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Ann Indian Acad Neurol. 2019 Oct-Dec;22(4):401-408. doi: 10.4103/aian.AIAN_206_19. Epub 2019 Oct 25.

Antibody Negative Autoimmune Encephalitis- Does it Differ from Definite One?

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Department of Neurology, Sanjay Gandhi Postgraduate Institute of Medical Sciences, Raebareli Road, Lucknow, Uttar Pradesh, India.



Autoimmune encephalitis (AE) is an emerging cause of non-infective encephalitis, presentations of which vary widely. Traditionally the diagnosis of AE is based on detection of antibodies in a patient with clinical picture suggestive of AE.


To evaluate the clinical characteristics and response to immunotherapy in patients with antibody negative autoimmune encephalitis and to compare them with definite cases.

Settings and Design:

A prospective follow-up study was done in patients presenting with presumptive symptoms of AE from January 2017 to January 2019. The study was done in a tertiary care institute of Northern India.

Patients and Methods:

Demographic and clinical parameters were noted and relevant investigations for management were done according to well-defined protocol. The patients were treated with immunomodulatory therapy in the form of steroids and/or intravenous immunoglobulins (IVIg). They were followed up for treatment response and relapse at 2 monthly intervals.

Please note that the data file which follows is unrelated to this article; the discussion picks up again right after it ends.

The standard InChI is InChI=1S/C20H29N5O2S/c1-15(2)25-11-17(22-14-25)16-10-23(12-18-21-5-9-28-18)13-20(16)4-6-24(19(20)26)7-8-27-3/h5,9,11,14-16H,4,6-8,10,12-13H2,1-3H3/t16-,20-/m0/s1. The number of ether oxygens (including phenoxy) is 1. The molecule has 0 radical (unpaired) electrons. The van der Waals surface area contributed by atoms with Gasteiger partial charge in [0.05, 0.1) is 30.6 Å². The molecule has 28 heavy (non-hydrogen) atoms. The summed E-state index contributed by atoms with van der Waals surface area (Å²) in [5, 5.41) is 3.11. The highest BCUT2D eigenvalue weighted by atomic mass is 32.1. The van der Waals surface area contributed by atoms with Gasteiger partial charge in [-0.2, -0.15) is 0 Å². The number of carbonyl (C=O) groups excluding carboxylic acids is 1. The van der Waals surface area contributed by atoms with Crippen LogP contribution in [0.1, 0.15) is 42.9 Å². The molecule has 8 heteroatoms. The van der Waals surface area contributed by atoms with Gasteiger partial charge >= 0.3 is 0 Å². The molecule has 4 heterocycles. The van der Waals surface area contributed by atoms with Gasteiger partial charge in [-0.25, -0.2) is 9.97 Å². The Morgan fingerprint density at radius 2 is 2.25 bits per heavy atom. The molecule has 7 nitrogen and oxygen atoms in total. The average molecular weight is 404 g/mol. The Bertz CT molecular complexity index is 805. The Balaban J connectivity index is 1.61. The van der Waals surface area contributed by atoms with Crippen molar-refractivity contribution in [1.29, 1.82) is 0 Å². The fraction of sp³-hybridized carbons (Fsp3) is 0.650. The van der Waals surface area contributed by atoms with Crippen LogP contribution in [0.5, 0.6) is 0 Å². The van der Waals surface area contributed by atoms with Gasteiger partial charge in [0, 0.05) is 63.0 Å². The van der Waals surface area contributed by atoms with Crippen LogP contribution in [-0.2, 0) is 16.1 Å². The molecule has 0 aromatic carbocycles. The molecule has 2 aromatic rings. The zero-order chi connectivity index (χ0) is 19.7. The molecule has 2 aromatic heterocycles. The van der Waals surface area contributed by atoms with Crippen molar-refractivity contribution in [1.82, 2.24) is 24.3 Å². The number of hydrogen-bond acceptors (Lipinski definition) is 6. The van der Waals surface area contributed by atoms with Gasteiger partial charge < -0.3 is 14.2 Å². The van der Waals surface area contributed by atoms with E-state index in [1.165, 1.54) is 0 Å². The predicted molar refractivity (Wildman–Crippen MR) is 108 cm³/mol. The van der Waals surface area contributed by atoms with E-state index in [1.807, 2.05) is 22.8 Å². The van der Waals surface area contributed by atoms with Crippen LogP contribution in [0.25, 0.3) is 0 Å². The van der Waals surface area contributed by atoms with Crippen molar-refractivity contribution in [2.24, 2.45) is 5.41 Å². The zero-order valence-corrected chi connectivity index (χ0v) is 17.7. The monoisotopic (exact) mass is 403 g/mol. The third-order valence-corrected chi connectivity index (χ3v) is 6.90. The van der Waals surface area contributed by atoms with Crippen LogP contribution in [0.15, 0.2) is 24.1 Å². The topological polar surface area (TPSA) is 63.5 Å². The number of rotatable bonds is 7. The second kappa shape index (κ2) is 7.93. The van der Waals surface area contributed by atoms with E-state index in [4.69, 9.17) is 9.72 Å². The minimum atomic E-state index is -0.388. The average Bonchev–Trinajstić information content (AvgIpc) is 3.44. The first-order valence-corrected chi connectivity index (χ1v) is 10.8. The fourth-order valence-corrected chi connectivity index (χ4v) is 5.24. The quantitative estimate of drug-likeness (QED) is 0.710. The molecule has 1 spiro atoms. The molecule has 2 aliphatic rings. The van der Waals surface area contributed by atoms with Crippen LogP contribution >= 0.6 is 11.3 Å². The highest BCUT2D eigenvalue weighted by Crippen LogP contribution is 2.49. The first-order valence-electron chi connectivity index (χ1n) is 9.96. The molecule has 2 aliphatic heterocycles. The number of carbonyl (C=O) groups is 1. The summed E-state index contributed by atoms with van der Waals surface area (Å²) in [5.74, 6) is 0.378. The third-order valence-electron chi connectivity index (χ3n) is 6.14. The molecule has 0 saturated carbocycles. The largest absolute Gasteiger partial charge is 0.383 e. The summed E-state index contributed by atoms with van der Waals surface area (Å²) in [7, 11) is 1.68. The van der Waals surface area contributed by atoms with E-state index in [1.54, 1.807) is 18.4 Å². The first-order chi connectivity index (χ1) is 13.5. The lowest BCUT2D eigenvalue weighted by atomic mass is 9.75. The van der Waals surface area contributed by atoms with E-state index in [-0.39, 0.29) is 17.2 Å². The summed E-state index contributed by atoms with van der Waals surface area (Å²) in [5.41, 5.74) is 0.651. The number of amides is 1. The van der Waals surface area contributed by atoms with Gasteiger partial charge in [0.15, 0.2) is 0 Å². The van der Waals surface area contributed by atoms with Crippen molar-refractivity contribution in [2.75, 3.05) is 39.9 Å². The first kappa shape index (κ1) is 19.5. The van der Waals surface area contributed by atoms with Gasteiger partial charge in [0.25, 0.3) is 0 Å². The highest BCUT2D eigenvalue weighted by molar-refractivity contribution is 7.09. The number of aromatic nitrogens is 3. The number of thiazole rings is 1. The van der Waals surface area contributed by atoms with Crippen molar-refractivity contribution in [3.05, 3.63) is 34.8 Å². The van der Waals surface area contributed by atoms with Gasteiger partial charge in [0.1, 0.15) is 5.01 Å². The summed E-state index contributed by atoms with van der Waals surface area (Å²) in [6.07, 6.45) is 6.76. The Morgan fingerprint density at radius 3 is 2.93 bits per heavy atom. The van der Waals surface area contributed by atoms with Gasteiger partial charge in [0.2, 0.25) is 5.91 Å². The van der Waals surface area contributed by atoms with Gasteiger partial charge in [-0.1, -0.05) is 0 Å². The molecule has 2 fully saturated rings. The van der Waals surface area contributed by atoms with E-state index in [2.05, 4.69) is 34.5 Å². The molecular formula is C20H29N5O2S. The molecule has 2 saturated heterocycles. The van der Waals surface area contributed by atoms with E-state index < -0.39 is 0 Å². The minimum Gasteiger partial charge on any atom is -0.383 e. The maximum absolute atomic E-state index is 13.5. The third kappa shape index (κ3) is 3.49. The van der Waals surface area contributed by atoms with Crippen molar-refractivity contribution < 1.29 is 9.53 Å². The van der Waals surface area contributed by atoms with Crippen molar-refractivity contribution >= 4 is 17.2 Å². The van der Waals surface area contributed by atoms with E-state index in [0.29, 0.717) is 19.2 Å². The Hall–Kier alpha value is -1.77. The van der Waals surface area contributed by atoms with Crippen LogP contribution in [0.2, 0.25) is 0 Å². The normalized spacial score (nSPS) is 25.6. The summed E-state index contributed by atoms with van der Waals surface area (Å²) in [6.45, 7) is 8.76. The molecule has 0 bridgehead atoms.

Statistical Analysis Used:

The data was expressed as either proportions or mean/median. Chi-square test/Independent T test was used to compare antibody positive and antibody negative group.


Out of 31 patients with presumptive AE, 16 patients tested positive for autoimmune antibodies (definite AE). Incidences of seizure, behavioral abnormalities, dementia and altered sensorium were similar between the 2 groups (p > 0.05). Complete or partial response was seen in all treated patients in both groups with no significant difference (p 0.716). CSF protein concentration and cellularity were higher in the definite group although only high protein concentration could reach statistical significance (p 0.002). Malignancy could be confirmed after extensive search in 2 out of 16 patients with definite AE and in 1 out of 15 antibody negative AE patients.


Clinical presentation of antibody negative cases does not differ significantly from definite ones. Since treatment response is also similar in both the groups, starting immunotherapy in a patient presenting with presumptive symptoms of AE, while ruling out other common mimickers, seems to be the need of the hour in the management of this evolving entity.


Autoimmune; definite; encephalitis; immunotherapy

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